Volume 36, Issue 11, November 2001
September 11 Tragedy Takes a Financial Toll on Glass Manufacturers
Not unlike other industries, glass companies reporting financial results in the third quarter noted drops in sales, as well as lay offs and cut backs. Pittsburgh’s PPG Industries, for example, said its results decreased compared to the same period in 2000. Raymond LeBoeuf, PPG chairman and chief executive officer, had previously announced that he expected the company’s third-quarter earnings per share to be 50 cents to 60 cents, compared to 88 cents a year ago.
PPG reported net income of $93 million, or 55 cents a share on sales of $2 billion, compared with 2000’s third-quarter net income of $150 million. This includes one-time, after-tax charges of $3 million, or 2 cents per share, to “rationalize the PPG Auto Glass automotive replacement glass distribution venture.” Excluding charges, net income was $153 million, while sales were $2.14 billion.
In an e-mail sent to employees prior to the release of the company’s financial results, LeBoeuf said PPG announced last year it faced a challenging global business environment. “And the events of the past 12 months have only confirmed this view,” he said. “This disappointing news supports our belief that meaningful improvement in the global economy this year is unlikely. And the tragic events of September 11 only add to that uncertainty.”
Likewise, fearful that further weakening in the automotive and construction industries could hurt PPG’s earnings, the brokerage firm Lehman Bros. cut the company’s rating earnings per share view and its 12-month price target. According to a news release, Lehman cut PPG’s rating to market perform from buy “in anticipation of a continuing slowdown in industrial production, especially the automotive sector and construction.”
Visteon Corp. of Dearborn, Mich., announced a loss of $95 million or 74 cents per share. Excluding restructuring actions, the company says the loss was $74 million or 57 cents per share. Visteon reported it earned $48 million or 37 cents per share in the third quarter of 2000. In its glass segment specifically, third-quarter sales dropped from $180 million in 2000 to $144 million in 2001.
“Our results reflected unexpected and sharp production cuts late in the quarter, accompanied by an unfavorable vehicle production mix,” said Peter J. Pestillo, chairperson and CEO.
In Mexico, Grupo Vitro said it had seen a 31.7-percent decrease in profits during the third quarter compared to its results for the same period of 2000. During the same quarter, it reduced its debt by $31 million to $1.6 billion.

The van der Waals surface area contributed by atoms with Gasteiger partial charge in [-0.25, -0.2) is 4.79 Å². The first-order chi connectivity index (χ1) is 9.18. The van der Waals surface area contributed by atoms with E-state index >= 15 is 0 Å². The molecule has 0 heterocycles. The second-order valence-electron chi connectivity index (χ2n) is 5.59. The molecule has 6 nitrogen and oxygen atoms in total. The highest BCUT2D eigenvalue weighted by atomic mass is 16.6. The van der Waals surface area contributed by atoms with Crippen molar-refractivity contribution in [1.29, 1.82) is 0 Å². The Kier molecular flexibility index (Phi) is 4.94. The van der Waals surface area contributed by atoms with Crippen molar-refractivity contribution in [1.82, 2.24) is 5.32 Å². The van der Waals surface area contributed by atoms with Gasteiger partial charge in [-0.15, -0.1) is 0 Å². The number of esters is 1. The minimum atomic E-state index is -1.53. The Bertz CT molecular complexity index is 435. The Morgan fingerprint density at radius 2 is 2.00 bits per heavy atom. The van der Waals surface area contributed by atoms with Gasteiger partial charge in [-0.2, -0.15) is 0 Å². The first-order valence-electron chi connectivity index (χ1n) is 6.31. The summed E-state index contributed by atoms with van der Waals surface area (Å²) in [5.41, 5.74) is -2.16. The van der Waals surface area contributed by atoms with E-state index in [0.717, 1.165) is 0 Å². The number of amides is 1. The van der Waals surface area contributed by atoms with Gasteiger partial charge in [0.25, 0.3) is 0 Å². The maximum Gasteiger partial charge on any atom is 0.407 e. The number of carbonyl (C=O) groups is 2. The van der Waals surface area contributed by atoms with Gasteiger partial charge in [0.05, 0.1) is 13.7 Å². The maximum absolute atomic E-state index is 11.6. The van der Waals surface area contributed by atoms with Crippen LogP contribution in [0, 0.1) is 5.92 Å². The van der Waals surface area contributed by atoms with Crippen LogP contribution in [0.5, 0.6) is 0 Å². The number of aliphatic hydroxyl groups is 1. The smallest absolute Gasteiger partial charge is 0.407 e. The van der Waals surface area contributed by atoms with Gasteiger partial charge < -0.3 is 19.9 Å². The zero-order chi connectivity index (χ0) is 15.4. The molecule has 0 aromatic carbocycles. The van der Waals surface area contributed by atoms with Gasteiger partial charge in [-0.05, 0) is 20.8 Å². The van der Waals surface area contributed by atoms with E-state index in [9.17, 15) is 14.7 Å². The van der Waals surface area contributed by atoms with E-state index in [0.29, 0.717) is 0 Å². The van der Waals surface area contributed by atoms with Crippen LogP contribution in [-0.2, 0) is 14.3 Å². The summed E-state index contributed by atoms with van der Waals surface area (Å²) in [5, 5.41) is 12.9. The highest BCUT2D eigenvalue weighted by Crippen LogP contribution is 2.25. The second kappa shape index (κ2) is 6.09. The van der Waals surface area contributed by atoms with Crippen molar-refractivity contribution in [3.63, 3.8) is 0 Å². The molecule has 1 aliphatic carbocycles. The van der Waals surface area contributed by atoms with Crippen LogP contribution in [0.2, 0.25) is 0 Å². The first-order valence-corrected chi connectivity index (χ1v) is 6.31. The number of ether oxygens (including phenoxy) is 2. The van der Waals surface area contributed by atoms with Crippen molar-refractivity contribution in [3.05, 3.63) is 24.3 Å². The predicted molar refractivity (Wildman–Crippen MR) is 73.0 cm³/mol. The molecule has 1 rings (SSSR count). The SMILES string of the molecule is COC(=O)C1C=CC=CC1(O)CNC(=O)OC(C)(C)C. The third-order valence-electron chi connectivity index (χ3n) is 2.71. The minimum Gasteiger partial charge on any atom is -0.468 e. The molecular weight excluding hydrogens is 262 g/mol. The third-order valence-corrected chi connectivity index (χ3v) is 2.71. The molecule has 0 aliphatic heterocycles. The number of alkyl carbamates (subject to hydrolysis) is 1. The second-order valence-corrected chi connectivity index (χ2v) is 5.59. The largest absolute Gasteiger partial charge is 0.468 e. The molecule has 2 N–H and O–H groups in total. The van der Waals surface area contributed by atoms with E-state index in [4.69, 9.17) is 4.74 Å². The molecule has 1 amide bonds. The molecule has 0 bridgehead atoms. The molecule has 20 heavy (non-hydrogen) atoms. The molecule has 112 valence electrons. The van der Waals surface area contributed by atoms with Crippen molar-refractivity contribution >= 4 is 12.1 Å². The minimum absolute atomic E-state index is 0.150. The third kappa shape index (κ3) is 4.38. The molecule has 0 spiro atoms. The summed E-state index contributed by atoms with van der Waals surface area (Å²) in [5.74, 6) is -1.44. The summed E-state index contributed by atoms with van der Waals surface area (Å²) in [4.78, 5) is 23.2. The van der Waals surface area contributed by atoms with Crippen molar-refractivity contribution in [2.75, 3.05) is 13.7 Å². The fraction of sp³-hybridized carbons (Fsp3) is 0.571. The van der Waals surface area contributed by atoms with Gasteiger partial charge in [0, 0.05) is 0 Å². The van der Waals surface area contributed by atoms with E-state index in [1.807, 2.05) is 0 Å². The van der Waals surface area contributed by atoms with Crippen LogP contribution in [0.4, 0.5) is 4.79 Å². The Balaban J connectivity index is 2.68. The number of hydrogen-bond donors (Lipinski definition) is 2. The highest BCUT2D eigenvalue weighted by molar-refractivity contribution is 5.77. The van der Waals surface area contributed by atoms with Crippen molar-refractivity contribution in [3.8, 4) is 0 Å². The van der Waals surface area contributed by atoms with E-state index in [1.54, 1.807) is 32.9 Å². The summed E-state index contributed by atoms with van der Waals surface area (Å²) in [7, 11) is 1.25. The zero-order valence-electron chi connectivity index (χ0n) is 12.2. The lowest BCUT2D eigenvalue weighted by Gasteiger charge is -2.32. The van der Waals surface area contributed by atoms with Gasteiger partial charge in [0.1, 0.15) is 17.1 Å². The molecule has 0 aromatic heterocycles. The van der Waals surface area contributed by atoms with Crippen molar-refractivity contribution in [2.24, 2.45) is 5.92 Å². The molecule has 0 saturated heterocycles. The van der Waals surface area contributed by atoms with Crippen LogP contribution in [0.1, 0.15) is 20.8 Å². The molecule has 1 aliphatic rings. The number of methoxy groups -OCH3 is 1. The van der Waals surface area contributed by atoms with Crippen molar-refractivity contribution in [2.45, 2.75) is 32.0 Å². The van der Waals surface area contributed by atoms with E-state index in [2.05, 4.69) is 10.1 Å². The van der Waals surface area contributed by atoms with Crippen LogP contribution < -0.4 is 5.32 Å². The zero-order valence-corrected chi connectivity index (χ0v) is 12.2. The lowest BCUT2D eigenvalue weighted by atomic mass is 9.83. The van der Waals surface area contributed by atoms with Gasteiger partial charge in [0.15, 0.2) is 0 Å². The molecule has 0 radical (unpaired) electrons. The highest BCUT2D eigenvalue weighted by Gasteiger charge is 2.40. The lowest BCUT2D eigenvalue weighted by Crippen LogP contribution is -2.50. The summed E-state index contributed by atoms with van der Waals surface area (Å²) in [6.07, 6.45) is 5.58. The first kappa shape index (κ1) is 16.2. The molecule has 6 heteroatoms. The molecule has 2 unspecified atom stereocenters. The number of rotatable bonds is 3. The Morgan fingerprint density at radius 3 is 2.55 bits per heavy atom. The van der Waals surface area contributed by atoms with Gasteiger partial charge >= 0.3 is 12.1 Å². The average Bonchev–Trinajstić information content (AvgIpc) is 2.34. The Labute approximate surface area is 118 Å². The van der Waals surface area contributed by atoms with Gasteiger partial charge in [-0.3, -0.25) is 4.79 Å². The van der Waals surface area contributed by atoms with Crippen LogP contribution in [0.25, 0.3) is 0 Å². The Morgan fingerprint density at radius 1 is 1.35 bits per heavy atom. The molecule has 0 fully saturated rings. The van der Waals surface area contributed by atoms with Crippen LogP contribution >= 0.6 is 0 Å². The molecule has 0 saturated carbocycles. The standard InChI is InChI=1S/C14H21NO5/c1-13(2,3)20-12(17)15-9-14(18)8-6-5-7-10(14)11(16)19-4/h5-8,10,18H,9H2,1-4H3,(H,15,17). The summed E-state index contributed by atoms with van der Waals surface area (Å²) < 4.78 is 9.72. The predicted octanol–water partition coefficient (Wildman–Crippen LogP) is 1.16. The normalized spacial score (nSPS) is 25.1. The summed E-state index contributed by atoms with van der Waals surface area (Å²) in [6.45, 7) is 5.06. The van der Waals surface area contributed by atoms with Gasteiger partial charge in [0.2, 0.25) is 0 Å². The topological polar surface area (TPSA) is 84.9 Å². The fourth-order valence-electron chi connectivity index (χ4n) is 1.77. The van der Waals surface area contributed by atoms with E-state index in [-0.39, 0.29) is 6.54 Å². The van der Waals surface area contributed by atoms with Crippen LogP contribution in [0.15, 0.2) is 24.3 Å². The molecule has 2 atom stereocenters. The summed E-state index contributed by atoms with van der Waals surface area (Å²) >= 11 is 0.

Vitro attributes its third-quarter financial slump to the economic downturn in Mexico and the United States, exacerbated by the September 11 terrorist attacks, along with the strong peso. All of these led to higher costs and lower operating profits of $590 million in the quarter.
In addition, in a bid to meet its target of $40 million reduction in expenses in 2001, Vitro cut 1,000 jobs in the third quarter. According to the company, the losses required indemnities totaling $17 million.
Standard & Poor (S&P) said it was confident that Vitro could refinance and pay off some $514 million of its debt in the short term. S&P said Vitro’s third-quarter results meet expectations and will not affect the company’s outlook.
Belgium-based Glaverbel announ-ced its plans to scale down production as well. According to a news release, “it has seen demand for clear glass fall as markets and the world economy enter a period of uncertainty.”
According to Marie-Ange Dhondt, a spokesperson for the company, no jobs will be affected by the downsizing, but if the situation continues to deteriorate there may be temporary lay offs.
Pilkington, however, said its first half-year performance for the six months ending September 30, was the best it has had in a decade. The company reported turnover in the first half of the year to be 1.47 billion pounds, an 8-percent increase. Operating profits before goodwill amortization were 156 million pounds, up 10 percent. Profit before goodwill amortization, exceptional items and taxation was 120 million pounds. Deducting goodwill by 5 million equaled a profit of 115 million pounds before exceptional items and taxation, a 13-percent increase over 2000.
Despite its increases, Pilkington says it does recognize the remainder of the year as “challenging.” Paolo Scaroni, group chief executive, said the market for building products could decline in the United States, South America and Europe, and its automotive products unit is likely to suffer a 7-percent decrease in the second half.
The economic slowdown in some European markets has prompted St. Gobain’s materials and packaging group and Pilkington to postpone plans to build a flat-glass factory in Poland. The plant would have begun production in 2003.
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